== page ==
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Young talents

Young talents

Hungary is a country of talents; the future of our country lies in young talents.

“We are proud of the outstanding intellectual achievements of the Hungarian people. (...) We believe that our children and grandchildren will make Hungary great again with their talent, persistence and moral strength. (...) We are proud that our nation has over the centuries defended Europe in a series of struggles and enriched Europe’s common values with its talent and diligence” 

The above thoughts appear in Hungary’s Fundamental Law. We, Hungarians, have no major natural resources, Hungary has no borders with seas or oceans and we lost much of our population, territory and industrial capacities and economic resources during the turmoil of the 20th century. 

Therefore we have had and we have to fight and strive for results, opportunities and a better life twice as hard as others. 

Hungary has given 13 Nobel prize winning scientists to the world. Hungary ranks among the ten most successful counties on the all-time medal list for Olympic Games, while in terms of gold medals Hungary is in the eighth place. Names of famous Hungarians, such as Albert Szent-Györgyi, János Neumann or Fernc Puskás are recognised all over the world, just like Hungaricums such as the Rubic cube or Zsolnay porcelain. Foreign visitors leave Hungary with the unique bitter-sweet taste of the crunchy caramel on the top of the Dobos cake or the smoky pleasant taste of the Szeged fish soup. 

What might the secret of the success be?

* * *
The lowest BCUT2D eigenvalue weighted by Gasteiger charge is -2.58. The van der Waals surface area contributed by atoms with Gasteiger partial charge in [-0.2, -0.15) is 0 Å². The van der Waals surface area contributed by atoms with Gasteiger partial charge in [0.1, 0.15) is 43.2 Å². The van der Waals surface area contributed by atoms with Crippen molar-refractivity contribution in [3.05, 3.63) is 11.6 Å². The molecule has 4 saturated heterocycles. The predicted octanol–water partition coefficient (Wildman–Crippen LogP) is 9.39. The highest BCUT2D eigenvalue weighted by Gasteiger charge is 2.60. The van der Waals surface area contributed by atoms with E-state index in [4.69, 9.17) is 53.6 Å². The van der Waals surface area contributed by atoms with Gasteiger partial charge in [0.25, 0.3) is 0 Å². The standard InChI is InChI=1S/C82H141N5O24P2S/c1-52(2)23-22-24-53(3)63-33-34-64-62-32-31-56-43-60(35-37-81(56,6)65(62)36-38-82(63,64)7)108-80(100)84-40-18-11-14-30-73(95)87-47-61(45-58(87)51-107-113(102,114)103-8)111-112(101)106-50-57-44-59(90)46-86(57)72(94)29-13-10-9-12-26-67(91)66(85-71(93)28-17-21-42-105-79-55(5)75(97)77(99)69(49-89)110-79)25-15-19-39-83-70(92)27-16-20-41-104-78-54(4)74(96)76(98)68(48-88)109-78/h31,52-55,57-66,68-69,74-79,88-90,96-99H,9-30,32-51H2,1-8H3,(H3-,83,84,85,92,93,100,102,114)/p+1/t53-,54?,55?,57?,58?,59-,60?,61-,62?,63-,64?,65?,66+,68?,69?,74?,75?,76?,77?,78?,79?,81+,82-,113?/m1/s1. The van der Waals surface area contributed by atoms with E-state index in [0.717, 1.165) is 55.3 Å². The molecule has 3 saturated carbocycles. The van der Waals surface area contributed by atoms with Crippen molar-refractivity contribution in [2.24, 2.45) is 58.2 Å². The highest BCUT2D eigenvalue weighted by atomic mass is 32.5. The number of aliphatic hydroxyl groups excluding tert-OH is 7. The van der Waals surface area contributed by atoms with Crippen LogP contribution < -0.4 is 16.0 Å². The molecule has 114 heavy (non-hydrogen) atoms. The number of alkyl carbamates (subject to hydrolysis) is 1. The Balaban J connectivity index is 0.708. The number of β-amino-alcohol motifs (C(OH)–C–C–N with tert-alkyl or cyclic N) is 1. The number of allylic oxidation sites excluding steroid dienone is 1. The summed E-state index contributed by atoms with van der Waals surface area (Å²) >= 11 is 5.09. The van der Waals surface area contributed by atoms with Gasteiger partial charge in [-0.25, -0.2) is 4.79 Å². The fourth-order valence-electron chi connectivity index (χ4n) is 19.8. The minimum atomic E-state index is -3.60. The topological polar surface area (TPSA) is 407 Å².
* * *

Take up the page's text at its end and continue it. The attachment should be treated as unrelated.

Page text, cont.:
The Hungarian answer to this is diligence and hard work, as well as courage, but what is the most essentially common in all of our achievements is none other but talent. 

Talented young people are our most important resource; the future of our country lies in young talents. Discovering and fostering talents, helping their capabilities flourish, is our common national cause. We must help young people from the very beginning in maximising their potentials. 

Hungary has made significant progress in building up a talent-friendly country during the past ten years. The National Talent Programme provides financial assistance for 300-350 thousand young people each year, and an increasing number of people offer 1% of their personal income tax for helping young talents. Professionals working in talent fostering are also rewarded. A scholarship programme called Stipendium Peregrinum is available for the most highly talented students, enabling young Hungarians to obtain degrees from the world’s best universities.   

The Hungarian talents live among us, both inside and outside Hungary’s borders. As President of Hungary I wish to focus the limelight on them.